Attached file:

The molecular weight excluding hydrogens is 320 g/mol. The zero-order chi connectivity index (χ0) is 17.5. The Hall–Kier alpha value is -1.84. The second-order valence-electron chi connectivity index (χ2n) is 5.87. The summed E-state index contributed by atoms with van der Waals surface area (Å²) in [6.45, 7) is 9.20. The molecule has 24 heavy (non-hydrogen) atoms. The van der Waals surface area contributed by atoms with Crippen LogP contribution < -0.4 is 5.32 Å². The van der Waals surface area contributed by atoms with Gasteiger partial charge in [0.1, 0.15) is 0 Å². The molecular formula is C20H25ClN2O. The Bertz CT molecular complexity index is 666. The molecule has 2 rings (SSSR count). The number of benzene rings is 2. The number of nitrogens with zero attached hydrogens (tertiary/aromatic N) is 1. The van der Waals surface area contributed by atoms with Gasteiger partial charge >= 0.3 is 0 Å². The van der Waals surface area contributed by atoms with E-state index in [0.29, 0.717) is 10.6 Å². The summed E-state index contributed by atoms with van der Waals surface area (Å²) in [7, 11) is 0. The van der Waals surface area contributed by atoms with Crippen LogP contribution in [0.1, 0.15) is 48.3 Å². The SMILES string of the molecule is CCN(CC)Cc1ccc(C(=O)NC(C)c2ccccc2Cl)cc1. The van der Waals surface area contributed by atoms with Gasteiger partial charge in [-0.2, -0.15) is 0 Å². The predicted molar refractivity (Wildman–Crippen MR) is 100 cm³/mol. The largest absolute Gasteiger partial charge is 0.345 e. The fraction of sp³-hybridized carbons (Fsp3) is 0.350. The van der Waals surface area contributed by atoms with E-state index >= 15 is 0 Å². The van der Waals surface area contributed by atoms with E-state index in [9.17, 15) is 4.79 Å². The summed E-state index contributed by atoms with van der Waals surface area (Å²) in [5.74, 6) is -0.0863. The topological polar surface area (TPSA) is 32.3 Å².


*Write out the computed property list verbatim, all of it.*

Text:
The molecular weight excluding hydrogens is 320 g/mol. The zero-order chi connectivity index (χ0) is 17.5. The Hall–Kier alpha value is -1.84. The second-order valence-electron chi connectivity index (χ2n) is 5.87. The summed E-state index contributed by atoms with van der Waals surface area (Å²) in [6.45, 7) is 9.20. The molecule has 24 heavy (non-hydrogen) atoms. The van der Waals surface area contributed by atoms with Crippen LogP contribution < -0.4 is 5.32 Å². The van der Waals surface area contributed by atoms with Gasteiger partial charge in [0.1, 0.15) is 0 Å². The molecular formula is C20H25ClN2O. The Bertz CT molecular complexity index is 666. The molecule has 2 rings (SSSR count). The number of benzene rings is 2. The number of nitrogens with zero attached hydrogens (tertiary/aromatic N) is 1. The van der Waals surface area contributed by atoms with Gasteiger partial charge >= 0.3 is 0 Å². The van der Waals surface area contributed by atoms with E-state index in [0.29, 0.717) is 10.6 Å². The summed E-state index contributed by atoms with van der Waals surface area (Å²) in [7, 11) is 0. The van der Waals surface area contributed by atoms with Crippen LogP contribution in [0.1, 0.15) is 48.3 Å². The SMILES string of the molecule is CCN(CC)Cc1ccc(C(=O)NC(C)c2ccccc2Cl)cc1. The van der Waals surface area contributed by atoms with Gasteiger partial charge in [-0.2, -0.15) is 0 Å². The predicted molar refractivity (Wildman–Crippen MR) is 100 cm³/mol. The largest absolute Gasteiger partial charge is 0.345 e. The fraction of sp³-hybridized carbons (Fsp3) is 0.350. The van der Waals surface area contributed by atoms with E-state index >= 15 is 0 Å². The van der Waals surface area contributed by atoms with E-state index in [9.17, 15) is 4.79 Å². The summed E-state index contributed by atoms with van der Waals surface area (Å²) in [5.74, 6) is -0.0863. The topological polar surface area (TPSA) is 32.3 Å².